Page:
# Evaluating six conditions efficently and clearly

I have the following (simplified) conditions that need to be validated for a form I am writing:

a > b

a > c

a > d

b > c

b > d

c > d

Graphically, this can be seen as:

The user has freedom to enter values for a, b, c, and d, which is why they need to be validated to make sure they obey those rules. The problem I am having is writing something that clearly and efficiently evaluates each statement. Of course, the most obvious way would be to evaluate each statement separately as an if-statement. Unfortunately, this takes up a lot of lines of code, and I'd rather avoid cluttering up the method with a bunch of if-blocks that do almost the same thing. I did come up with the following nested for-loop solution, using arrays. I built an array of the values, and looped over it twice (demonstrated in Python-like pseudo-code):

``````A = [a, b, c, d]
for i in range(3):
for j in range(i, 4):
if i > j and A[i] >= A[j]:
print("A[i] must be less than A[j]")
else if i < j and A[i] <= A[j]:
print("A[j] must be greater than A[i]")
``````

The problem I have with this solution is it is hard to read and understand - the solution just isn't clear.

I have this nagging feeling that there is a better, clearer answer out there, but I can't think of it for the life of me. This isn't homework or anything - I am actually working on a project and this problem (or subtle variations of it) arose more than once, so I would like to make a reusable solution that is clear and efficient. Any input would be appreciated. Thanks!

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It seems that the requirement is that `A` is sorted in descending order with no duplicate elements. – Steven Rumbalski Aug 22 '12 at 16:51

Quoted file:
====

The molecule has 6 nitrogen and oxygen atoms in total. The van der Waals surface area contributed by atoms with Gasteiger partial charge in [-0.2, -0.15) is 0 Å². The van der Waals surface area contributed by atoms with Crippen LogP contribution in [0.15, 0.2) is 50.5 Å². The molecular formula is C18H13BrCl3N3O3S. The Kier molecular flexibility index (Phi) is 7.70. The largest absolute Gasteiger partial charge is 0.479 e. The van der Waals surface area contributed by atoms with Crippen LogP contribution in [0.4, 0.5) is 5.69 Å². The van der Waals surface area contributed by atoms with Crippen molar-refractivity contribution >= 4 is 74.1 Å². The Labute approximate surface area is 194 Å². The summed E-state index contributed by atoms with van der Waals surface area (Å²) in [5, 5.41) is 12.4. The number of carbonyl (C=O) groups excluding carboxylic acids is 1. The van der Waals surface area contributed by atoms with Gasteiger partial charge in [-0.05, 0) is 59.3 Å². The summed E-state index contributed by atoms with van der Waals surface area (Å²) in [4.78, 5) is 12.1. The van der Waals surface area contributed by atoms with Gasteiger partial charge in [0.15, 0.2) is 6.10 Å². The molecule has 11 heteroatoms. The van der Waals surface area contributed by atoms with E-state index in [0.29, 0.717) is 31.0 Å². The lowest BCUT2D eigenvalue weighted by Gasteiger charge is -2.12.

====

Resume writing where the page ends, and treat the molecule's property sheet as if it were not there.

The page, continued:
instead of telling the user they entered the values in the wrong order, could you just silently sort them so that they are in the correct order? Or are the values not interchangeable in that way? – Kevin Aug 22 '12 at 16:52
In my particular problem, there isn't a real order. You have basically four boxes, a b c and d, and you should know the rules I listed above. If your input is invalid, I would like to message the user telling them what they should change, exactly. That means listing all failed cases. – ccampo Aug 22 '12 at 17:02

``````if a > b > c > d:
do ok
else:
for x in range(3):
if A[i] <= A[i+1]:
print A[i], ' not greater than', A[i+1]
``````
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Checking each cell with the cell after that is not enough, look at this example: `[4, 3, 2, 4]`, Your code will only print `2 should be grater than 4` but it's not enough. – MostafaR Aug 22 '12 at 16:55
It's enough to know the data is faulty. – f p Aug 22 '12 at 17:00
`3 should be grater than 4` is also a faulty data. – MostafaR Aug 22 '12 at 17:07
MostafaR is correct here. I want all bad cases to be printed, not just one (even though one may be sufficient for our purposes). – ccampo Aug 22 '12 at 17:08
It works if you change the last 4 to 1. – f p Aug 22 '12 at 18:47

If you can't assume transitivity of comparison:

``````from itertools import combinations
for x, y in combinations(A, 2):
if x <= y:
print("{} not greater than {}".format(x, y))
``````

Otherwise, f p's solution is optimal.

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Thanks, but I actually am not writing in Python (C# to be precise). I just used a Python-like pseudocode to clearly present the problem. – ccampo Aug 22 '12 at 16:57

You could create delegates for each check and add these to an array. Create appropriate delegates, like bool LargerCheck(a,b, string error) and add them to an array which you can loop through...

A lot of work though and more complex, if more readable. I think I would just hide the messy checks in a single validationblock and have a easily readable single check in the normal code. Something like this;

``````// Simple readable check in normal code
if (!ValidationOk(a,b,c,d,response)
{
ShowResponse(response);
Break;
}

// messy routine
private bool ValidationOk(a,b,c,d,List<string> valerrors)
{
valerrors.Clear();
if (a<b) valerrors.Add("a < b");
if (a<c) valerrors.Add("a < c");
....
return valerrors.Count == 0;
}
``````
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